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Signaling rebound, US gov't tallies December surplus of US$53.2 bil.

WASHINGTON--The U.S. government ran a US$53.2 billion surplus in December, signaling further improvement in America's finances.

The surplus was the largest since September and a record for the month of December, according to the Treasury Department report released Monday. It was boosted by nearly US$40 billion in payments from mortgage giants Fannie Mae and Freddie Mac.

For the first three months of the budget year, which began on Oct. 1, the Treasury has run a deficit of US$173.6 billion. That's 40.8 percent below the US$293.3 billion deficit run during the same period last year.

Rising tax revenues and government spending constraints are expected to trim this year's annual deficit to around US$600 billion. That would be even lower than last year's deficit of US$680 billion, which was the lowest since 2008.

Annual deficits ballooned above US$1 trillion from 2009 through 2012. They peaked at a record US$1.4 trillion in 2009, U.S. President Barack Obama's first year in office.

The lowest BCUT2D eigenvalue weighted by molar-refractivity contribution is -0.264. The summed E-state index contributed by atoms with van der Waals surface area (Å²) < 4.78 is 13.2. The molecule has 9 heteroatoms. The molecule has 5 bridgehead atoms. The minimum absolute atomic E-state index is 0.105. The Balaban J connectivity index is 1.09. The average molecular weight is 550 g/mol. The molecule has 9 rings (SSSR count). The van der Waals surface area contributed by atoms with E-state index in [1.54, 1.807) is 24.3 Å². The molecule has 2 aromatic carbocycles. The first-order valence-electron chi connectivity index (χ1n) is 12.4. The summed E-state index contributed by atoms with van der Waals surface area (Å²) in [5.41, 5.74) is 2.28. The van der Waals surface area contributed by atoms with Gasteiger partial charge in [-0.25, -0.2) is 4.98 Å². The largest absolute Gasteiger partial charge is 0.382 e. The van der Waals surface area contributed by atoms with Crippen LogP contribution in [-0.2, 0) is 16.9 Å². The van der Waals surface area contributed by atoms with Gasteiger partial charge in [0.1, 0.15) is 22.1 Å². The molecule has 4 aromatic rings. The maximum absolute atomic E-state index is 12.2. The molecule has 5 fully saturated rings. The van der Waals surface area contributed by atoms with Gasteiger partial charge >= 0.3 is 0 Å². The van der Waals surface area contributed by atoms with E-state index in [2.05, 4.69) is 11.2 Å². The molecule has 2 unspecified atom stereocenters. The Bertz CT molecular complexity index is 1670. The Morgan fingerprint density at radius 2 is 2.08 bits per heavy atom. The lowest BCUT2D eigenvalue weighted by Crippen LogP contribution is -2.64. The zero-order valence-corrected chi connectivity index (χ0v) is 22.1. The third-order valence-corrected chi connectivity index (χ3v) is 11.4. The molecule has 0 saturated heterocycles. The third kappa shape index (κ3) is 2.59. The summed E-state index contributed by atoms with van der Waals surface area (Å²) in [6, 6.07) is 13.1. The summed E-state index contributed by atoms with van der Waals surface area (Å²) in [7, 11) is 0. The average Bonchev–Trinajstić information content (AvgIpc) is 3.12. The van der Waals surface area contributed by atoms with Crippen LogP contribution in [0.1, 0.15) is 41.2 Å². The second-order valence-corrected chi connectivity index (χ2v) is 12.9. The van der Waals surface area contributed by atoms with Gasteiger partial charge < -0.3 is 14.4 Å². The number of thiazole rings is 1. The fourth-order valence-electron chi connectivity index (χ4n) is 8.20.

The Great Recession led to a drop in tax revenue. At the same time, the government stepped up emergency spending, including unemployment benefits for millions who lose their jobs during the downturn.

The economy has gradually improved since the recession ended in June 2009. As more people find jobs, tax revenue rises and the deficit shrinks.

So far this year, revenue has totaled US$664.6 billion. That's 8 percent higher than the first three months of the previous budget year. Outlays have fallen 7.8 percent to US$838.2 billion.

The quarterly payment from Fannie and Freddie helped lift December's surplus. An improving housing market is allowing the two companies to repay their taxpayer assistance after being rescued by the government in September 2008.

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